Incongruity in visual art is often created by conjoining seemingly unrelated elements. Routine leads to expectations. I love to thwart expectations.
Arthur Koestler coined a term called bisociation; a method of invention where two things are connected that have never been linked before.
I went on a trip to Quebec City with a friend of mine. He ordered a cup of coffee but the coffee didn't come in a cup, it came in a bowl. The warm, frothy liquid looked delicious and I took a photograph as he held the bowl to his mouth. I felt compelled to reinterpret this picture, something about it brought forth unusual associations in my mind.
I completed the sketch above after studying the picture. My friend drank the coffee carefully, took precautions not to burn his mouth or perhaps even his cheeks. His intense, focused gaze seemed almost malevolent. For some strange reason, I decided to add two small dolls in the soup bowl to contravene this fleeting impression.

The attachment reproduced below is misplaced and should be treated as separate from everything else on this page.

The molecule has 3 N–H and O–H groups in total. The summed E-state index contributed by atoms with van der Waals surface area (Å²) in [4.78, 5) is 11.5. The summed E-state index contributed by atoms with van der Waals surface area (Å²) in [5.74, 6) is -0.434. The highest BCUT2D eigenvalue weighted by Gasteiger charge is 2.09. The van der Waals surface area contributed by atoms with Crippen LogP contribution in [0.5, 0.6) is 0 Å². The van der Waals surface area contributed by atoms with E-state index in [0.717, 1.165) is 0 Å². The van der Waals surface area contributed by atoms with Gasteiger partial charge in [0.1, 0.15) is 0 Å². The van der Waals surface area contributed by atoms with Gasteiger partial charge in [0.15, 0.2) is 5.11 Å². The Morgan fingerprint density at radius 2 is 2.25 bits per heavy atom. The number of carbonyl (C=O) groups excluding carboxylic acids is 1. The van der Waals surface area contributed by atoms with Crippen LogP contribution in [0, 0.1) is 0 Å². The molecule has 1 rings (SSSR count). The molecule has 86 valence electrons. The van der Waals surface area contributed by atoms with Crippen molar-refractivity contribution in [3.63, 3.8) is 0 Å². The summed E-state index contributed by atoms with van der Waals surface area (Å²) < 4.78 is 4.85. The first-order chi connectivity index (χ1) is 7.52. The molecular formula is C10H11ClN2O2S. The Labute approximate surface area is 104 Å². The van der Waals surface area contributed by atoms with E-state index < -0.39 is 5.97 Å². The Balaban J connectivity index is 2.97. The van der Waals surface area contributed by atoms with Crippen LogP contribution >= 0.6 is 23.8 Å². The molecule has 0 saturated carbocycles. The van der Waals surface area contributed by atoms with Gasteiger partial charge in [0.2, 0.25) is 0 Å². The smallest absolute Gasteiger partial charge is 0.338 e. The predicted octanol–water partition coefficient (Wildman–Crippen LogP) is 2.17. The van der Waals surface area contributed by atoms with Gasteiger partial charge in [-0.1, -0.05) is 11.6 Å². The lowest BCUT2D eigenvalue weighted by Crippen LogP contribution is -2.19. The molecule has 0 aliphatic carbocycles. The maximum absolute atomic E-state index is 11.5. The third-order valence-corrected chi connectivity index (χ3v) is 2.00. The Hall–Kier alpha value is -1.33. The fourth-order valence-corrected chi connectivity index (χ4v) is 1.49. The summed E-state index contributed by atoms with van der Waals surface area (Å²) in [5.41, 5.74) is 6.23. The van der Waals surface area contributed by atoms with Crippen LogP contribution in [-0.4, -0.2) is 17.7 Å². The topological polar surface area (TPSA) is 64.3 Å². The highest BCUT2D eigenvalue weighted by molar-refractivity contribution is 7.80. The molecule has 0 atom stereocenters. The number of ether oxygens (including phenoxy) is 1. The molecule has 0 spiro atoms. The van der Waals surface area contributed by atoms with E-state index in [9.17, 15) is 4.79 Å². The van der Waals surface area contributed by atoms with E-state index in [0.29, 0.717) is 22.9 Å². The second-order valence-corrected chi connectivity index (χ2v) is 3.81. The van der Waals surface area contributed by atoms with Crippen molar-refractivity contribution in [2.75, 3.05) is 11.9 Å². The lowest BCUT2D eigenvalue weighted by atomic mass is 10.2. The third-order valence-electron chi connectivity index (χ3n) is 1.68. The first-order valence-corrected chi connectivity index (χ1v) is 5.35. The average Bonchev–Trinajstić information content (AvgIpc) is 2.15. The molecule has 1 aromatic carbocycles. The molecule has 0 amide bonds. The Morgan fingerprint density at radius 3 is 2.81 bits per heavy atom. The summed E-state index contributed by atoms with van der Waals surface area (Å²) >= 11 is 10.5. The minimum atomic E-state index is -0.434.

I reinterpreted the sketch in an acrylic painting and became totally enthralled with the hands. I exaggerated their proportions, which along with the gaze, made the figure quite imposing. The composition was challenging because I chose to paint this on a round canvas. Instead of two dolls, I chose a Raggedy-Ann doll. Is there a more joyful doll in existence?
The contrast in mood between the main figure and the doll creates tension. A doll that lies in a soup bowl while someone is drinking the soup is an incongruous scenario; dolls symbolize humanity ergo the painting becomes unsettling.